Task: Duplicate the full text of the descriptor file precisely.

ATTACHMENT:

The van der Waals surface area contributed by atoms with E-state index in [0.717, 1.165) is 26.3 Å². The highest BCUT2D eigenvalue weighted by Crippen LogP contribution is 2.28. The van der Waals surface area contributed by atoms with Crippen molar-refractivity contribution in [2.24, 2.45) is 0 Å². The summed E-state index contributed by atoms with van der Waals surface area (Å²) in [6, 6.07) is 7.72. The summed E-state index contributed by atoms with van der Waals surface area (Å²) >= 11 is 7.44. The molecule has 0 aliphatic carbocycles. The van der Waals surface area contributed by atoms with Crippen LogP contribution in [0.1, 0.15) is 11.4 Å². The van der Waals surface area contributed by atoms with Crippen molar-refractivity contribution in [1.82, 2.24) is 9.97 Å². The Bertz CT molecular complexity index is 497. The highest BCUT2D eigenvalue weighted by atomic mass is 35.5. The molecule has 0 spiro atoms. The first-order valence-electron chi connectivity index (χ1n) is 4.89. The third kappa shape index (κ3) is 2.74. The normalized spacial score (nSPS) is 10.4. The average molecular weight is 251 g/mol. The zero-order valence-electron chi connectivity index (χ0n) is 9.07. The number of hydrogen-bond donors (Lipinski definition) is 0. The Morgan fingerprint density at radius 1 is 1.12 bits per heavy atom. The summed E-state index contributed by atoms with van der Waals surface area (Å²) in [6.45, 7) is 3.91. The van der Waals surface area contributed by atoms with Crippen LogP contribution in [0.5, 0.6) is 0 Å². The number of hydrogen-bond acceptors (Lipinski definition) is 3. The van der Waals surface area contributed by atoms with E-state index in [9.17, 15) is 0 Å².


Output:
The van der Waals surface area contributed by atoms with E-state index in [0.717, 1.165) is 26.3 Å². The highest BCUT2D eigenvalue weighted by Crippen LogP contribution is 2.28. The van der Waals surface area contributed by atoms with Crippen molar-refractivity contribution in [2.24, 2.45) is 0 Å². The summed E-state index contributed by atoms with van der Waals surface area (Å²) in [6, 6.07) is 7.72. The summed E-state index contributed by atoms with van der Waals surface area (Å²) >= 11 is 7.44. The molecule has 0 aliphatic carbocycles. The van der Waals surface area contributed by atoms with Crippen LogP contribution in [0.1, 0.15) is 11.4 Å². The van der Waals surface area contributed by atoms with Crippen molar-refractivity contribution in [1.82, 2.24) is 9.97 Å². The Bertz CT molecular complexity index is 497. The highest BCUT2D eigenvalue weighted by atomic mass is 35.5. The molecule has 0 spiro atoms. The first-order valence-electron chi connectivity index (χ1n) is 4.89. The third kappa shape index (κ3) is 2.74. The normalized spacial score (nSPS) is 10.4. The average molecular weight is 251 g/mol. The zero-order valence-electron chi connectivity index (χ0n) is 9.07. The number of hydrogen-bond donors (Lipinski definition) is 0. The Morgan fingerprint density at radius 1 is 1.12 bits per heavy atom. The summed E-state index contributed by atoms with van der Waals surface area (Å²) in [6.45, 7) is 3.91. The van der Waals surface area contributed by atoms with Crippen LogP contribution in [0.5, 0.6) is 0 Å². The number of hydrogen-bond acceptors (Lipinski definition) is 3. The van der Waals surface area contributed by atoms with E-state index in [9.17, 15) is 0 Å².